The report found students who received the most intensive intervention reported the most improvement. These students received 3 to 4 sessions per week over two terms.  

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Taking these findings together, the Ministry of Education noted in their commentary that persistent inequity in literacy progress and achievement persists. This is because rates of progress are similar across populations, however, NZ European and Asian students demonstrated higher initial literacy proficiency.  

Intensive support was found to be more efficient and effective when begun at an earlier stage, which improved the likelihood of closing literacy attainment gaps.  

Currently, the system of Tier 2 and Tier 3 literacy supports may not always accurately identify the level, intensity and length of teaching required for ākonga.  

Systemic change was also found to require sustained effort, time and support. MoE noted there were “inherent tensions between fidelity and responsiveness.”  

A lack of common assessment tools and a variation between providers, combined with intellectual property considerations made accurate assessment of impact difficult. 

Finally, certain features of the initiatives themselves appeared to impact positive outcomes, introducing a certain confounding element.  

Recommendations for future approaches to structured literacy in schools included standardising assessment, targeting interventions for earlier ages, continued support for teachers and sufficient access to appropriate resources.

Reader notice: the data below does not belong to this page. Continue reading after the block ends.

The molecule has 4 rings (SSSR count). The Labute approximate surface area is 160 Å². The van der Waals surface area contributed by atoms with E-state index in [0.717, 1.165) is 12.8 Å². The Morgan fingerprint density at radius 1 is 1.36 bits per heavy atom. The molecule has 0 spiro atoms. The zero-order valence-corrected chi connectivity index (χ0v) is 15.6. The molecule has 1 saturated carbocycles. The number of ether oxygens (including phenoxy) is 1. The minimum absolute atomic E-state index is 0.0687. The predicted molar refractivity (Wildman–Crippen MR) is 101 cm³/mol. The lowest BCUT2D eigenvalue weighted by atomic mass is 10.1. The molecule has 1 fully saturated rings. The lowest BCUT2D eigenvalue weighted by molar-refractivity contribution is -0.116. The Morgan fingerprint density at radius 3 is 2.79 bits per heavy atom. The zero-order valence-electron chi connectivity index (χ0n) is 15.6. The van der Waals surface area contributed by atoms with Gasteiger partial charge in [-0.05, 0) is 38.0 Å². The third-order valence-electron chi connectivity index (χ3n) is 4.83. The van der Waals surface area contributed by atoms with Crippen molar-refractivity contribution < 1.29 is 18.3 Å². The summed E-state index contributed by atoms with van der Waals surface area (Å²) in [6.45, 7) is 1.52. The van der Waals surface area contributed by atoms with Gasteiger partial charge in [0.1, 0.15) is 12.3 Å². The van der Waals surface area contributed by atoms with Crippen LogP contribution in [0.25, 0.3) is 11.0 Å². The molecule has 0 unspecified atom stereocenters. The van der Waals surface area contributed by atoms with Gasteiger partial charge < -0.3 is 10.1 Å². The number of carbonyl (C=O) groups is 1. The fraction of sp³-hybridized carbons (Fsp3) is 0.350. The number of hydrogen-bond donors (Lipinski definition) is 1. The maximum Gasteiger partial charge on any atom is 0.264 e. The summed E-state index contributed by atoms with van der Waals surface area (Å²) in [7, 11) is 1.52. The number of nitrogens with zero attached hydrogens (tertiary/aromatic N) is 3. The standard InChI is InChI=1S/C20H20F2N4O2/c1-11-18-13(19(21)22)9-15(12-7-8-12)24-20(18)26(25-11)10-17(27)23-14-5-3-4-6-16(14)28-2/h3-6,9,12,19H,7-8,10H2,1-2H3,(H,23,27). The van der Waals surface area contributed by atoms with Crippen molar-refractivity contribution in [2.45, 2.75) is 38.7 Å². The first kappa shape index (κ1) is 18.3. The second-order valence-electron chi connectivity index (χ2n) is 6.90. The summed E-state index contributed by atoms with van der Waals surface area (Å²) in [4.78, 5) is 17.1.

Policy response 

On Thursday last week, Education Minister Erica Stanford has announced that structured literacy will become mandatory in schools from 2025. The $67 million pledged for the initiative will go toward funding for R2RPP books and additional support and training for teachers.  

NZPF President Leanne Otene has said that the pace of rollouts will be “overwhelming” to teachers, and criticised the mandating of structured literacy.  

“A single option will not be effective in every context or for every student in our culturally diverse country,” said Otene, cautioning that the approach is “not a silver bullet.”  

NZEI Te Riu Roa President Mark Potter agreed. In a press release, Potter said that although there is “recent evidence” that structured literacy works for many, there is also evidence that personalised learning is “the key art teachers bring to their work”. 

“Teaching is an art and a craft, not just a science. A teacher knows what teaching approach will work best for the variety of learners in their classroom. Mandating a one-size-fits-all to curriculum does not work.  

“We don’t expect politicians to tell doctors exactly what to prescribe for every patient, and politicians reaching into every classroom and telling every teacher how to teach every child undermines the professionalism of teachers.” 

The full reports and recommendations can be read here. 

Note: An earlier version of the story incorrectly attributed two reports to the Education Review Office (ERO). All three publications were released by the Ministry of Education and the article has since been updated to reflect this correction. 

Naomii Seah

Naomii Seah is a writer and journalist from Tāmaki Makaurau Auckland, Aotearoa New Zealand. She enjoys crochet, painting, and a coffee or two at the beach. Her work can be found at The Spinoff, The Pantograph Punch, Stuff, and of course, School News NZ.